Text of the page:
Their Story

Rose Mibab knew Carl Goldberg as a family friend who owned the business next door to her own family's business in Wladimir-Wolynsk, Poland. Both lived happily with their families, Rose with her parents and siblings, Carl with his wife and daughter, Nechama. Rose, twelve years younger than Carl, often played with Nechama.

The German invasion of Poland in September 1939 changed everything. Carl's wife and daughter died when their house was bombed. By the terms of the Hitler-Stalin pact, the Germans withdrew from the area and ceded control to the Soviets, but they returned with a fury in 1941, unleashing total war against their former Soviet ally. Immediately, the Jews of Wladimir-Wolynsk were forced into a ghetto that happened to encompass the Mibab and Goldberg businesses, which were used as living quarters by scores of ghetto inmates.

Rose and Carl took comfort in each other as they tried to save themselves and their surviving loved ones. Escaping the ghetto, Rose ushered family members from hiding place to hiding place, while Carl fought with partisans against the Germans. In late 1944 they reunited in Russia. They returned to their hometown in Poland and married shortly thereafter, but the absence of their families meant it no longer felt like home. After spending time in a displaced persons camp in Germany, Rose and Carl immigrated to the United States in 1949 with their own three-year-old daughter, Eva.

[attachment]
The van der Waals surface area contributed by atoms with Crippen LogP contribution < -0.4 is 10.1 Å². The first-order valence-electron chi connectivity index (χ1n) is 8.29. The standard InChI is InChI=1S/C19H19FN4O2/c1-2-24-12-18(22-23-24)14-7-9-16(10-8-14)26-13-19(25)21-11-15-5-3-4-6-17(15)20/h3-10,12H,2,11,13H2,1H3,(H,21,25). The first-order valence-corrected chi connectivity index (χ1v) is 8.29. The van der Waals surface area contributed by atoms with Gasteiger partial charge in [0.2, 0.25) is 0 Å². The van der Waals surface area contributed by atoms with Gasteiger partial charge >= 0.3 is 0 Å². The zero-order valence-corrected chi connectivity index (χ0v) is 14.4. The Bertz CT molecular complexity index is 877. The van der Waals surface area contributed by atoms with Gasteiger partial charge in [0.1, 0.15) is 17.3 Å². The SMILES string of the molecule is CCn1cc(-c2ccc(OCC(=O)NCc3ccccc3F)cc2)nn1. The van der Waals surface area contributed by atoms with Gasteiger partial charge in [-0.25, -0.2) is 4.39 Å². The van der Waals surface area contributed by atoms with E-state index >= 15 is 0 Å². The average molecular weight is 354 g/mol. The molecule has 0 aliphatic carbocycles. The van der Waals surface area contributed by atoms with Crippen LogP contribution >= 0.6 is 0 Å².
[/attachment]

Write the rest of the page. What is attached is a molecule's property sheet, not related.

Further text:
Their ordeal didn't end with the war. Rose and Carl spent the next half century trying to get German authorities to recognize their suffering and make restitution. Their personal papers, some of which are included here, detail this largely futile and hugely frustrating effort.

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Rose Mibab and Carl Goldberg

Sent by certified mail to Rose and dated December 14, 1972, this letter is written by an unidentified third person for Dr. H. Ascher of the United Restitution Organization's New York office. It reminds her that the communication from Mr. Rabunsky is "entirely useless" and that in the experience of the URO, the declarations in lieu of oath given by Rose and her husband are not sufficient to ensure a successful legal action. The organization therefore asks Rose to empower it to withdraw the complaint. A copy of the letter is enclosed for her signature, and if she does not respond by January 4, 1973, the URO will assume that she has no objection and will instruct its representative in Germany to withdraw the complaint.